Mailchimp is a mainstay of many email marketing programs. It has safely delivered millions of emails to subscribers around the globe, and I expect it will continue to do so for a long time. It's also managed to keep its quirky sense of humour along the way, so that's nice too.
ConvertKit is the new kid on the block, but it has really come storming into the market in a big way. It promotes itself for ease of use and sophisticated functionality that professional bloggers need to get the most out of their email marketing efforts.
So let's take a look at how the two stack up against each other in a few core areas:
- Ease of Use
- General observations
NB – Links in this article may be Affiliate Links, which means I get a small commission if you decide to purchase something after clicking the link. There is no additional cost to you for this (and sometimes there is a special discount).
ConvertKit vs Mailchimp Pricing
As at January 2016, here is the pricing at a few major milestones (prices in USD):
- for 1000 subscribers:
- $15 for MC
- $29 for CK
- for 3000 subscribers:
- $50 for MC
- $49 for CK
- for 10,000 subscribers:
- $75 for MC
- $119 for CK
- for 25,000 subscribers:
- $150 for MC
- $199 for CK
Winner on price: Mailchimp (but it kind of cheated)
Is ConvertKit Easier to Use than Mailchimp?
Just in case it's unclear, I'm not talking about “getting your head around the whole thing” here. I'm talking about “how quickly could I be up and running”.
Neither of these pieces of software is exactly complex, so really the question is: which is less tedious?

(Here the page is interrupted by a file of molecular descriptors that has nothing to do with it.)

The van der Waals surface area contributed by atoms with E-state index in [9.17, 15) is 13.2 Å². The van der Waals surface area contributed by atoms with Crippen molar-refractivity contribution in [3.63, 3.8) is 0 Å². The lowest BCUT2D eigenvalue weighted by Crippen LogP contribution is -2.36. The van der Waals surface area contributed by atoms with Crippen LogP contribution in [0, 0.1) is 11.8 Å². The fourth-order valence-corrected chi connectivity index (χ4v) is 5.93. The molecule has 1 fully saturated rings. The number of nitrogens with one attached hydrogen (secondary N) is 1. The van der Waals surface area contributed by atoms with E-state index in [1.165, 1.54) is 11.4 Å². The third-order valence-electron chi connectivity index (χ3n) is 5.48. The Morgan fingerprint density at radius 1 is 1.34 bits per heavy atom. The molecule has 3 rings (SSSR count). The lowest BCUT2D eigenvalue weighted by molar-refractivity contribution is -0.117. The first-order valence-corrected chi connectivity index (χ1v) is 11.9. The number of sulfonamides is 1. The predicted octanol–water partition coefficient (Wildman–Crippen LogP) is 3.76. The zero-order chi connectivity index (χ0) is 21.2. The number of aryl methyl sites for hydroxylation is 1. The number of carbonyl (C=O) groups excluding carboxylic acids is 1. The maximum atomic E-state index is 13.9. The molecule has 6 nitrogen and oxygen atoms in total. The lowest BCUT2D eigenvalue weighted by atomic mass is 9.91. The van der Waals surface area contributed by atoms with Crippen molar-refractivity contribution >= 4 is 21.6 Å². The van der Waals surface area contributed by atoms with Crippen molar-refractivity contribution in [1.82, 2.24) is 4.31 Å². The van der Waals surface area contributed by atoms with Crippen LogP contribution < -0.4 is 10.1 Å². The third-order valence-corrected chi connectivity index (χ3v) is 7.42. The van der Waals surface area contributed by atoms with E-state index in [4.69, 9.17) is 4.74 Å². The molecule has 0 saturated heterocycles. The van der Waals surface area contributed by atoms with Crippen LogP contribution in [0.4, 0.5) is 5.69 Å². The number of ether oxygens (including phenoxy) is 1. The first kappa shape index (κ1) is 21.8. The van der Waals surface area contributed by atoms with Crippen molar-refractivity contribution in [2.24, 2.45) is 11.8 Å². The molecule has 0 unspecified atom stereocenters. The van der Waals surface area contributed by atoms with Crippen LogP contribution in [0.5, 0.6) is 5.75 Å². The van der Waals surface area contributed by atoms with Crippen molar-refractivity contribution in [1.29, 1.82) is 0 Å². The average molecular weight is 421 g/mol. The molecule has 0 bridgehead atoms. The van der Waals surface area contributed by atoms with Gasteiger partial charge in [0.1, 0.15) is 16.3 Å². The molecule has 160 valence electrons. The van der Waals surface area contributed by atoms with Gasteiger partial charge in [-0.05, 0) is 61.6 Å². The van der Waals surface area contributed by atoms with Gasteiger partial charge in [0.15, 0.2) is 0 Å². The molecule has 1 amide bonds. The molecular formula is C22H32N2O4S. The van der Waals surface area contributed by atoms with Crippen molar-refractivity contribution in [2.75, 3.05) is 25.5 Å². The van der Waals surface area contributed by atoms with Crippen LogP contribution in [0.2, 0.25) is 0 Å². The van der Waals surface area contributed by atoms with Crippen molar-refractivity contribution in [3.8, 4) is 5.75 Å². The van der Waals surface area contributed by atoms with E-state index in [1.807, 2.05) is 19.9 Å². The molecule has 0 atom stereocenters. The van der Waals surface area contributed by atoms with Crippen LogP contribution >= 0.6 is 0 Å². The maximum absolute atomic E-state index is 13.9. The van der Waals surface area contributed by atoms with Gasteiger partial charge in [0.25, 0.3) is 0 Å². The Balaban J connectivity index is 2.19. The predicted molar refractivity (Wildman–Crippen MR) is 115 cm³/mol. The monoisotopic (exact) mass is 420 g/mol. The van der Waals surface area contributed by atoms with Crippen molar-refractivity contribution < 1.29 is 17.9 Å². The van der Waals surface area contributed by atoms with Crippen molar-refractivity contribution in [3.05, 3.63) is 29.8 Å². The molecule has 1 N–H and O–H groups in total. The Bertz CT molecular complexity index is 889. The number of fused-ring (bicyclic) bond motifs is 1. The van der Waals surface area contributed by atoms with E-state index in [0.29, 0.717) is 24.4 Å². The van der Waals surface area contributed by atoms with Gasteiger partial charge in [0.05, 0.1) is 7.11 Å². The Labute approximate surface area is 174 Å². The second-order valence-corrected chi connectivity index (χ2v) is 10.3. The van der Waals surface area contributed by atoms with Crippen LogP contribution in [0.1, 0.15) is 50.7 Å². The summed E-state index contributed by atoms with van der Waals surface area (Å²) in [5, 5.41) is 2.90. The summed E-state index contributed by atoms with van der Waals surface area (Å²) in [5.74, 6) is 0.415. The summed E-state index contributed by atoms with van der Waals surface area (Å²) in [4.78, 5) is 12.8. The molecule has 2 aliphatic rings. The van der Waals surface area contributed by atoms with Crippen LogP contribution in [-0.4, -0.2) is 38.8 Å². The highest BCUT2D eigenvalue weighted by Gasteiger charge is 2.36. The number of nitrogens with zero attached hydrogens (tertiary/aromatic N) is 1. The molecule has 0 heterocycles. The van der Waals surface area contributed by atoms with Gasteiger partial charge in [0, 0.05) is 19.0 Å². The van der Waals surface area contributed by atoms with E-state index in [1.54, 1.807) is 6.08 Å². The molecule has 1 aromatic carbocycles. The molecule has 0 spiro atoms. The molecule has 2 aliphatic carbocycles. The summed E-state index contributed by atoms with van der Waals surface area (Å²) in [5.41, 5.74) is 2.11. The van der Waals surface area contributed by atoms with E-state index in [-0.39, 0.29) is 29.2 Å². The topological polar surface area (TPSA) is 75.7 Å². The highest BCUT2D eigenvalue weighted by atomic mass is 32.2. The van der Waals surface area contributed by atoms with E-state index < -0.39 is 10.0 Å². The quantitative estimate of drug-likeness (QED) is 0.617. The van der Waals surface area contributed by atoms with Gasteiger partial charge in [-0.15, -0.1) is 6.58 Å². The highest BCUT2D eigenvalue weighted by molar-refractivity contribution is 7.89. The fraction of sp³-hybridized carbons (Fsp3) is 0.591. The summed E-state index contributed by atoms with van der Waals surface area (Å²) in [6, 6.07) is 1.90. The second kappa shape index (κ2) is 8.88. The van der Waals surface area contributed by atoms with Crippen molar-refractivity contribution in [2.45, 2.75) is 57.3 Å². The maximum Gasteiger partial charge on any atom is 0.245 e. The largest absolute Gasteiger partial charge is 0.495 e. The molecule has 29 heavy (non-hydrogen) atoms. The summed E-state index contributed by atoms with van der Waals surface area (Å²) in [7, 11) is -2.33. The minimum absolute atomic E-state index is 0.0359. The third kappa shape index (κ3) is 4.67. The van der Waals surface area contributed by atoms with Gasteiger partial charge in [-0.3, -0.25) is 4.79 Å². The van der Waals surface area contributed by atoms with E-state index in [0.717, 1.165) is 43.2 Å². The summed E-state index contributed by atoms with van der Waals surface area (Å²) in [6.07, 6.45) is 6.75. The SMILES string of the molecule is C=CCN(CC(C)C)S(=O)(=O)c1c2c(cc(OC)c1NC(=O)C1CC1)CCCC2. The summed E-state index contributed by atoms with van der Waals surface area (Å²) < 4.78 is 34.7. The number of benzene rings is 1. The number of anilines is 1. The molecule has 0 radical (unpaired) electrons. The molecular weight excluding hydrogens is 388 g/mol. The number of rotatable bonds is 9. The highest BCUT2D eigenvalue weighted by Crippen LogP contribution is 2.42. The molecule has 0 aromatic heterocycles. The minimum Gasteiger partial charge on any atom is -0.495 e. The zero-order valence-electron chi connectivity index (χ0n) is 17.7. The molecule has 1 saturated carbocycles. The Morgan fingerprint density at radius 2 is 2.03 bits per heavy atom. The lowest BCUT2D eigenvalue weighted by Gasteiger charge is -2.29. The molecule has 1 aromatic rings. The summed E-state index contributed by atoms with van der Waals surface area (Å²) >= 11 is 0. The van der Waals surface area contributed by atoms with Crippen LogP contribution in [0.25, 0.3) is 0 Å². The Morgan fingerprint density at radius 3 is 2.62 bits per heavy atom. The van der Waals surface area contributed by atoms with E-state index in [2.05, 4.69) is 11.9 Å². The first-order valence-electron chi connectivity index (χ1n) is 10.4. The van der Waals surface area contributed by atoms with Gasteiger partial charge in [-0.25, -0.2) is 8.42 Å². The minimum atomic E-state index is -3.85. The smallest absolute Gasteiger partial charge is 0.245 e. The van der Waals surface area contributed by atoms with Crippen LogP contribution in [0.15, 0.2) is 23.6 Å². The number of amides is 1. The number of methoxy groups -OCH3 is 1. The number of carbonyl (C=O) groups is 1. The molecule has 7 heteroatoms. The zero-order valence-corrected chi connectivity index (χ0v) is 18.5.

Basic setup in Mailchimp looks like this:
- Create a list and enter the details;
- Optionally, create some groups within that list to segment your audience;
- Set up an optin form;
- Produce, or edit, your emails/pages for:
- double optin confirmation;
- thanks for subscribing and delivery of your optin magnet;
- Set up your email sequence to trigger on subscription using the marketing automation features.
That process doesn't look too bad, right? And it isn't that bad. However, in Mailchimp each of these steps requires you to go through multiple pages, multiple refreshes, and multiple sections of Mailchimp. In and out, back and forth, up and down. Creating your email autoresponder involves going through the same process for each email you want to set up.
Basic setup in ConvertKit looks like this:
- Create a form. Within the form creation process you will set up at the same time:
- the look of the form and when it appears;
- single/double optin settings;
- your confirmation email, if any;
- delivery of your optin incentive, if any;
- putting subscribers to that form into an autoresponder sequence.
- There is no 2 – you're done.
In particular, the process of creating emails in ConvertKit is significantly faster than in Mailchimp. It's tabbed out in ConvertKit, so you can literally flick between different emails in your series, edit them, set all the timings, and save – at one time. In Mailchimp this involves dozens of clicks and reloads to edit your emails.
Winner for ease of use – ConvertKit
Does ConvertKit have more/better features than Mailchimp?
Yes. Yes it does. And that's what you would expect as a consequence of the pricing. So just how extensive is the difference?
- Capture subscribers;
- Use double or single opt-ins;
- Segment your subscribers (within reason);
- Send autoresponder emails;
- Send broadcast emails;
- Connect to your RSS feed to automatically create a draft broadcast.
Mailchimp also has some basic marketing automation. You can, for example, trigger an autoresponder sequence when a subscriber joins a particular group, or when they sign up to a list, or for use during a launch (to name a few).